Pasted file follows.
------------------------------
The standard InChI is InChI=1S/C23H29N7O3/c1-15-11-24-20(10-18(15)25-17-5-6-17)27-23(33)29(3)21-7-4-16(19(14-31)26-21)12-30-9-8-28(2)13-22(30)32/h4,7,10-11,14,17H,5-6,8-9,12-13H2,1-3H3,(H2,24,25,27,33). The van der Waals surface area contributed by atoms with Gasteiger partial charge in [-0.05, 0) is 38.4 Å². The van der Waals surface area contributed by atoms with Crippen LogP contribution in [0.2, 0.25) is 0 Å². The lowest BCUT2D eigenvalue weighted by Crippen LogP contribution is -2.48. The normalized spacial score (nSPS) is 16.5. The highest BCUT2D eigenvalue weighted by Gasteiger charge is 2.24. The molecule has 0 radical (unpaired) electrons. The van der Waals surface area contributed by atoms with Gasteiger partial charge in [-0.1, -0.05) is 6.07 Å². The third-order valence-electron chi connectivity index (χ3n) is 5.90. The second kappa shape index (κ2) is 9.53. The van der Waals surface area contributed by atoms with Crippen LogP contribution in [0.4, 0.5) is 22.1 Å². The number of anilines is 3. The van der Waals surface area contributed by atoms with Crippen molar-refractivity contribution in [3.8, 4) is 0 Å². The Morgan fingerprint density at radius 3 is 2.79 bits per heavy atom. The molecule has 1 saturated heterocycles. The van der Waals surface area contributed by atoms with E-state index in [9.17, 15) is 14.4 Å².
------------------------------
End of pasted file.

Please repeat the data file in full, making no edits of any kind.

The standard InChI is InChI=1S/C23H29N7O3/c1-15-11-24-20(10-18(15)25-17-5-6-17)27-23(33)29(3)21-7-4-16(19(14-31)26-21)12-30-9-8-28(2)13-22(30)32/h4,7,10-11,14,17H,5-6,8-9,12-13H2,1-3H3,(H2,24,25,27,33). The van der Waals surface area contributed by atoms with Gasteiger partial charge in [-0.05, 0) is 38.4 Å². The van der Waals surface area contributed by atoms with Crippen LogP contribution in [0.2, 0.25) is 0 Å². The lowest BCUT2D eigenvalue weighted by Crippen LogP contribution is -2.48. The normalized spacial score (nSPS) is 16.5. The highest BCUT2D eigenvalue weighted by Gasteiger charge is 2.24. The molecule has 0 radical (unpaired) electrons. The van der Waals surface area contributed by atoms with Gasteiger partial charge in [-0.1, -0.05) is 6.07 Å². The third-order valence-electron chi connectivity index (χ3n) is 5.90. The second kappa shape index (κ2) is 9.53. The van der Waals surface area contributed by atoms with Crippen LogP contribution in [0.4, 0.5) is 22.1 Å². The number of anilines is 3. The van der Waals surface area contributed by atoms with Crippen molar-refractivity contribution in [3.8, 4) is 0 Å². The Morgan fingerprint density at radius 3 is 2.79 bits per heavy atom. The molecule has 1 saturated heterocycles. The van der Waals surface area contributed by atoms with E-state index in [9.17, 15) is 14.4 Å².